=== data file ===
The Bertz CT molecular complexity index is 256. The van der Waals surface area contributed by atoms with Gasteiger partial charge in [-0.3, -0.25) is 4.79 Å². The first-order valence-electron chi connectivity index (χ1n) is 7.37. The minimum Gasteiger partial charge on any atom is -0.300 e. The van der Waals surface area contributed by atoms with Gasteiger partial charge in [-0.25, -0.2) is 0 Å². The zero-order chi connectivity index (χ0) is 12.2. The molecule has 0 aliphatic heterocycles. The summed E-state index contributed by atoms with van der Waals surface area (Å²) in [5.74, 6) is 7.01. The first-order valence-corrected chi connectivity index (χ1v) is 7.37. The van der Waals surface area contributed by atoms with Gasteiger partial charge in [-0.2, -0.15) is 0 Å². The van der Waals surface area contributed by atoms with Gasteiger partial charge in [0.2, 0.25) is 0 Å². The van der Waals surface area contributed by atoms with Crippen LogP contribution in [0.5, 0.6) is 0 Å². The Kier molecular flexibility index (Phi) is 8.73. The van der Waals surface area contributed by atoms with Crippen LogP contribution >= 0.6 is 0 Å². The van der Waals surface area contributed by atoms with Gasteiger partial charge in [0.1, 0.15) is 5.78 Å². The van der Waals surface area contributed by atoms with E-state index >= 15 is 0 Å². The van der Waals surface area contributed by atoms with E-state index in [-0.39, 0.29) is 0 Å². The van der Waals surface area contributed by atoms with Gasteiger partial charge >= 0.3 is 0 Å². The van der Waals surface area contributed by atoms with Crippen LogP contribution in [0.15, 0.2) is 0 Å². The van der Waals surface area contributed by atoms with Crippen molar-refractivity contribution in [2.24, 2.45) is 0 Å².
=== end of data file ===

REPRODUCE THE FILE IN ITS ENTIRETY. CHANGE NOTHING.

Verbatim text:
The Bertz CT molecular complexity index is 256. The van der Waals surface area contributed by atoms with Gasteiger partial charge in [-0.3, -0.25) is 4.79 Å². The first-order valence-electron chi connectivity index (χ1n) is 7.37. The minimum Gasteiger partial charge on any atom is -0.300 e. The van der Waals surface area contributed by atoms with Gasteiger partial charge in [-0.25, -0.2) is 0 Å². The zero-order chi connectivity index (χ0) is 12.2. The molecule has 0 aliphatic heterocycles. The summed E-state index contributed by atoms with van der Waals surface area (Å²) in [5.74, 6) is 7.01. The first-order valence-corrected chi connectivity index (χ1v) is 7.37. The van der Waals surface area contributed by atoms with Gasteiger partial charge in [-0.2, -0.15) is 0 Å². The van der Waals surface area contributed by atoms with Gasteiger partial charge in [0.2, 0.25) is 0 Å². The van der Waals surface area contributed by atoms with Crippen LogP contribution in [0.5, 0.6) is 0 Å². The Kier molecular flexibility index (Phi) is 8.73. The van der Waals surface area contributed by atoms with Crippen LogP contribution >= 0.6 is 0 Å². The van der Waals surface area contributed by atoms with Gasteiger partial charge in [0.1, 0.15) is 5.78 Å². The van der Waals surface area contributed by atoms with E-state index >= 15 is 0 Å². The van der Waals surface area contributed by atoms with E-state index in [-0.39, 0.29) is 0 Å². The van der Waals surface area contributed by atoms with Gasteiger partial charge >= 0.3 is 0 Å². The van der Waals surface area contributed by atoms with Crippen LogP contribution in [0.15, 0.2) is 0 Å². The van der Waals surface area contributed by atoms with Crippen molar-refractivity contribution in [2.24, 2.45) is 0 Å².